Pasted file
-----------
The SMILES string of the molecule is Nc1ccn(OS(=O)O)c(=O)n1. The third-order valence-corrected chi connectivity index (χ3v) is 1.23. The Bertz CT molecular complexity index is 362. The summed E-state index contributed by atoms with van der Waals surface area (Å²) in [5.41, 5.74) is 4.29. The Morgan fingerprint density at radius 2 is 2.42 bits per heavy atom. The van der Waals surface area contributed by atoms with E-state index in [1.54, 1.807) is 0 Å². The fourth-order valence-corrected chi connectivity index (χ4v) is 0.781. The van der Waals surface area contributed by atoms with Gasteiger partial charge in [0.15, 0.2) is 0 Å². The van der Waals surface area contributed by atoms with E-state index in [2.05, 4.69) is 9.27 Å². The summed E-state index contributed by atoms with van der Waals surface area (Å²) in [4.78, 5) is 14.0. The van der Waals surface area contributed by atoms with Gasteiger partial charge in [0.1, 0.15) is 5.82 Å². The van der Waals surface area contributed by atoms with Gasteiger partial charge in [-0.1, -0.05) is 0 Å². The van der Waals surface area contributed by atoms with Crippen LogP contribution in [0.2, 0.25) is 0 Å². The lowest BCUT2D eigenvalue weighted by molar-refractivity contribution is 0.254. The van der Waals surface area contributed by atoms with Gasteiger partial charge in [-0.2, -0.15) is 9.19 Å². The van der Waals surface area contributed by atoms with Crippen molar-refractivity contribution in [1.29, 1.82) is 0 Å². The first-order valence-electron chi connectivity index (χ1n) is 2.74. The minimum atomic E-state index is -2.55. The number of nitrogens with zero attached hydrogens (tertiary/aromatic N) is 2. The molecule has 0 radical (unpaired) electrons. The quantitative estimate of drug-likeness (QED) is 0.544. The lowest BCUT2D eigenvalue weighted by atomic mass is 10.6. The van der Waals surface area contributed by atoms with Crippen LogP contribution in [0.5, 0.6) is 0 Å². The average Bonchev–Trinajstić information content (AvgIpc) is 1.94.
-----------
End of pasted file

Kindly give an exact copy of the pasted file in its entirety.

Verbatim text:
The SMILES string of the molecule is Nc1ccn(OS(=O)O)c(=O)n1. The third-order valence-corrected chi connectivity index (χ3v) is 1.23. The Bertz CT molecular complexity index is 362. The summed E-state index contributed by atoms with van der Waals surface area (Å²) in [5.41, 5.74) is 4.29. The Morgan fingerprint density at radius 2 is 2.42 bits per heavy atom. The van der Waals surface area contributed by atoms with E-state index in [1.54, 1.807) is 0 Å². The fourth-order valence-corrected chi connectivity index (χ4v) is 0.781. The van der Waals surface area contributed by atoms with Gasteiger partial charge in [0.15, 0.2) is 0 Å². The van der Waals surface area contributed by atoms with E-state index in [2.05, 4.69) is 9.27 Å². The summed E-state index contributed by atoms with van der Waals surface area (Å²) in [4.78, 5) is 14.0. The van der Waals surface area contributed by atoms with Gasteiger partial charge in [0.1, 0.15) is 5.82 Å². The van der Waals surface area contributed by atoms with Gasteiger partial charge in [-0.1, -0.05) is 0 Å². The van der Waals surface area contributed by atoms with Crippen LogP contribution in [0.2, 0.25) is 0 Å². The lowest BCUT2D eigenvalue weighted by molar-refractivity contribution is 0.254. The van der Waals surface area contributed by atoms with Gasteiger partial charge in [-0.2, -0.15) is 9.19 Å². The van der Waals surface area contributed by atoms with Crippen molar-refractivity contribution in [1.29, 1.82) is 0 Å². The first-order valence-electron chi connectivity index (χ1n) is 2.74. The minimum atomic E-state index is -2.55. The number of nitrogens with zero attached hydrogens (tertiary/aromatic N) is 2. The molecule has 0 radical (unpaired) electrons. The quantitative estimate of drug-likeness (QED) is 0.544. The lowest BCUT2D eigenvalue weighted by atomic mass is 10.6. The van der Waals surface area contributed by atoms with Crippen LogP contribution in [0.5, 0.6) is 0 Å². The average Bonchev–Trinajstić information content (AvgIpc) is 1.94.